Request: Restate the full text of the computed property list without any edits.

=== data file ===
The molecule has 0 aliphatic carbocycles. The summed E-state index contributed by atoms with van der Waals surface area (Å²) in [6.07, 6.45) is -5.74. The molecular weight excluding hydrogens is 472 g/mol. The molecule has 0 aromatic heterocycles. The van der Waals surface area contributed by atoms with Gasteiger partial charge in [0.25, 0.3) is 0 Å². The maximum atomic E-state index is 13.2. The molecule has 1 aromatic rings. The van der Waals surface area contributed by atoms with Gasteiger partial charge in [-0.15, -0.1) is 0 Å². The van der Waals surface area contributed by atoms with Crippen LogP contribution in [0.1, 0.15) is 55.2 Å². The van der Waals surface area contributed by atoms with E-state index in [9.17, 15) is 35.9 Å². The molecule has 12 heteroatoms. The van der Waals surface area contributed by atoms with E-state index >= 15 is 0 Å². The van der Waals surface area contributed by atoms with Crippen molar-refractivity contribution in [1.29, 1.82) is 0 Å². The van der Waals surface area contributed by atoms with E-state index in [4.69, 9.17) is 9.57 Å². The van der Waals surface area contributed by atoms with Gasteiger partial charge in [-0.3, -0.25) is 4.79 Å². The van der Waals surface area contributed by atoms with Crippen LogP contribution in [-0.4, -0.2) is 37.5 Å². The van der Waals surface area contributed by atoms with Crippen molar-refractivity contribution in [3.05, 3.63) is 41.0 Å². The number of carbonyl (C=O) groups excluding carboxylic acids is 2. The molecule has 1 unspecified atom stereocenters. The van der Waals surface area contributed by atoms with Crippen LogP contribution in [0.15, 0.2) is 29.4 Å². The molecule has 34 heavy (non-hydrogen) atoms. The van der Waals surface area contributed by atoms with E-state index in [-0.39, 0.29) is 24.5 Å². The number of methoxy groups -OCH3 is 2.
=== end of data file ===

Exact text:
The molecule has 0 aliphatic carbocycles. The summed E-state index contributed by atoms with van der Waals surface area (Å²) in [6.07, 6.45) is -5.74. The molecular weight excluding hydrogens is 472 g/mol. The molecule has 0 aromatic heterocycles. The van der Waals surface area contributed by atoms with Gasteiger partial charge in [0.25, 0.3) is 0 Å². The maximum atomic E-state index is 13.2. The molecule has 1 aromatic rings. The van der Waals surface area contributed by atoms with Gasteiger partial charge in [-0.15, -0.1) is 0 Å². The van der Waals surface area contributed by atoms with Crippen LogP contribution in [0.1, 0.15) is 55.2 Å². The van der Waals surface area contributed by atoms with E-state index in [9.17, 15) is 35.9 Å². The molecule has 12 heteroatoms. The van der Waals surface area contributed by atoms with E-state index >= 15 is 0 Å². The van der Waals surface area contributed by atoms with Crippen molar-refractivity contribution in [1.29, 1.82) is 0 Å². The van der Waals surface area contributed by atoms with E-state index in [4.69, 9.17) is 9.57 Å². The van der Waals surface area contributed by atoms with Gasteiger partial charge in [-0.3, -0.25) is 4.79 Å². The van der Waals surface area contributed by atoms with Crippen LogP contribution in [-0.4, -0.2) is 37.5 Å². The van der Waals surface area contributed by atoms with Crippen molar-refractivity contribution in [3.05, 3.63) is 41.0 Å². The number of carbonyl (C=O) groups excluding carboxylic acids is 2. The molecule has 1 unspecified atom stereocenters. The van der Waals surface area contributed by atoms with Crippen LogP contribution in [0.15, 0.2) is 29.4 Å². The molecule has 34 heavy (non-hydrogen) atoms. The van der Waals surface area contributed by atoms with E-state index in [-0.39, 0.29) is 24.5 Å². The number of methoxy groups -OCH3 is 2.